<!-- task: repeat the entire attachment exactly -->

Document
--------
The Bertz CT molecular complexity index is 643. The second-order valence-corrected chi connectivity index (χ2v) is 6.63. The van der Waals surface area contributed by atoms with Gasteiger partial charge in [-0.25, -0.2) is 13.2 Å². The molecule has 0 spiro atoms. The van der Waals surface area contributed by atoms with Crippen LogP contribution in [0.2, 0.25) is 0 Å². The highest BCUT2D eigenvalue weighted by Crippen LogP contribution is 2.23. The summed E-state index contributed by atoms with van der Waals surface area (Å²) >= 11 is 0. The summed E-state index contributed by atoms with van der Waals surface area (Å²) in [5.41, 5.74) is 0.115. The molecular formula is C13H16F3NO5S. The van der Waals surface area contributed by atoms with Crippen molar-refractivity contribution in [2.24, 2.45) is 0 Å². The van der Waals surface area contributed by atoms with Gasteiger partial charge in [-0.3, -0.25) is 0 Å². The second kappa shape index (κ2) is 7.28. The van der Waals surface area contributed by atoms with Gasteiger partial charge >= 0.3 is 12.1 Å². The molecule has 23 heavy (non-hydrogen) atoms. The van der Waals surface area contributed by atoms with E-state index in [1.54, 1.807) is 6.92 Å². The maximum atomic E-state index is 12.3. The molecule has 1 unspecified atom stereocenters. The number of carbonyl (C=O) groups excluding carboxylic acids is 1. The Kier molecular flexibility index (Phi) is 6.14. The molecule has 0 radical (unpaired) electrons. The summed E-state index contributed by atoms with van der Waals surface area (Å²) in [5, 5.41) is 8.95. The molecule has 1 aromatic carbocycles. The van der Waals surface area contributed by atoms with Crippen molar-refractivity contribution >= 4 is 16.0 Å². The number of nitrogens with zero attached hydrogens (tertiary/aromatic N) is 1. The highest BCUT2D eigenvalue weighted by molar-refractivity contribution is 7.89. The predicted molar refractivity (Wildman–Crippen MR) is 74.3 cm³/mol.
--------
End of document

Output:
The Bertz CT molecular complexity index is 643. The second-order valence-corrected chi connectivity index (χ2v) is 6.63. The van der Waals surface area contributed by atoms with Gasteiger partial charge in [-0.25, -0.2) is 13.2 Å². The molecule has 0 spiro atoms. The van der Waals surface area contributed by atoms with Crippen LogP contribution in [0.2, 0.25) is 0 Å². The highest BCUT2D eigenvalue weighted by Crippen LogP contribution is 2.23. The summed E-state index contributed by atoms with van der Waals surface area (Å²) >= 11 is 0. The summed E-state index contributed by atoms with van der Waals surface area (Å²) in [5.41, 5.74) is 0.115. The molecular formula is C13H16F3NO5S. The van der Waals surface area contributed by atoms with Crippen molar-refractivity contribution in [2.24, 2.45) is 0 Å². The van der Waals surface area contributed by atoms with Gasteiger partial charge in [-0.3, -0.25) is 0 Å². The second kappa shape index (κ2) is 7.28. The van der Waals surface area contributed by atoms with Gasteiger partial charge >= 0.3 is 12.1 Å². The molecule has 23 heavy (non-hydrogen) atoms. The van der Waals surface area contributed by atoms with E-state index in [1.54, 1.807) is 6.92 Å². The maximum atomic E-state index is 12.3. The molecule has 1 unspecified atom stereocenters. The number of carbonyl (C=O) groups excluding carboxylic acids is 1. The Kier molecular flexibility index (Phi) is 6.14. The molecule has 0 radical (unpaired) electrons. The summed E-state index contributed by atoms with van der Waals surface area (Å²) in [5, 5.41) is 8.95. The molecule has 1 aromatic carbocycles. The van der Waals surface area contributed by atoms with Crippen molar-refractivity contribution >= 4 is 16.0 Å². The number of nitrogens with zero attached hydrogens (tertiary/aromatic N) is 1. The highest BCUT2D eigenvalue weighted by molar-refractivity contribution is 7.89. The predicted molar refractivity (Wildman–Crippen MR) is 74.3 cm³/mol.